jm + hmac   3

NYC generates hash-anonymised data dump, which gets reversed
There are about 1000*26**3 = 21952000 or 22M possible medallion numbers. So, by calculating the md5 hashes of all these numbers (only 24M!), one can completely deanonymise the entire data. Modern computers are fast: so fast that computing the 24M hashes took less than 2 minutes.


(via Bruce Schneier)

The better fix is a HMAC (see http://benlog.com/2008/06/19/dont-hash-secrets/ ), or just to assign opaque IDs instead of hashing.
hashing  sha1  md5  bruce-schneier  anonymization  deanonymization  security  new-york  nyc  taxis  data  big-data  hmac  keyed-hashing  salting 
june 2014 by jm
Applied Cryptography, Cryptography Engineering, and how they need to be updated
Whoa, I had no idea my knowledge of crypto was so out of date! For example:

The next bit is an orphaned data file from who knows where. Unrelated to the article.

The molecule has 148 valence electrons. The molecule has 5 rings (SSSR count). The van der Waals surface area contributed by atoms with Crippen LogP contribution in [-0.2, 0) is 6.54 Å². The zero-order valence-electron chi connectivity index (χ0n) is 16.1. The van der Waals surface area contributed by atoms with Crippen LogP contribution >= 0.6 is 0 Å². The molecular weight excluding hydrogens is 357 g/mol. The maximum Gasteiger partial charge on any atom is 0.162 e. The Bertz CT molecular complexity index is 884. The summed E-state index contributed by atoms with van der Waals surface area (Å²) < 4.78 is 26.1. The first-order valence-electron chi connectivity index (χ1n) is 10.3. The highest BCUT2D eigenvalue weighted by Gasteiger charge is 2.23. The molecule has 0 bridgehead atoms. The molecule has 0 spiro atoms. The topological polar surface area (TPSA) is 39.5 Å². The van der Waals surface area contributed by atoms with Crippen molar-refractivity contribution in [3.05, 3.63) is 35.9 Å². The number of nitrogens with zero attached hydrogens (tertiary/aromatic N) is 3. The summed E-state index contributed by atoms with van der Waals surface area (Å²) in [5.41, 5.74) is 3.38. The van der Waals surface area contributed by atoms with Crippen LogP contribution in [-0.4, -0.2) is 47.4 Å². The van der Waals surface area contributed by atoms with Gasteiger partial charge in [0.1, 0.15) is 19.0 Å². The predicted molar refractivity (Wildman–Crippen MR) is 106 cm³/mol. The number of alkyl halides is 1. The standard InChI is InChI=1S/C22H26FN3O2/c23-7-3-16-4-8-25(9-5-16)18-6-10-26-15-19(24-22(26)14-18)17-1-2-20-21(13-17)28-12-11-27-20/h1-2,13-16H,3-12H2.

ECC is going to replace RSA within the next 10 years. New systems probably shouldn’t use RSA at all.


This blogpost is full of similar useful guidelines and rules of thumb. Here's hoping I don't need to work on a low-level cryptosystem any time soon, as the risk of screwing it up is always high, but if I do this is a good reference for how it needs to be done nowadays.
thomas-ptacek  crypto  cryptography  coding  design  security  aes  cbc  ctr  ecb  hmac  side-channels  rsa  ecc 
july 2013 by jm
Stop using unsafe keyed hashes, use HMAC
why HMAC is more secure than secret-suffix and secret-prefix keyed hashing. good to know
hmac  security  crypto  hashing  md5  hashes  sha256  sha1  from delicious
october 2009 by jm

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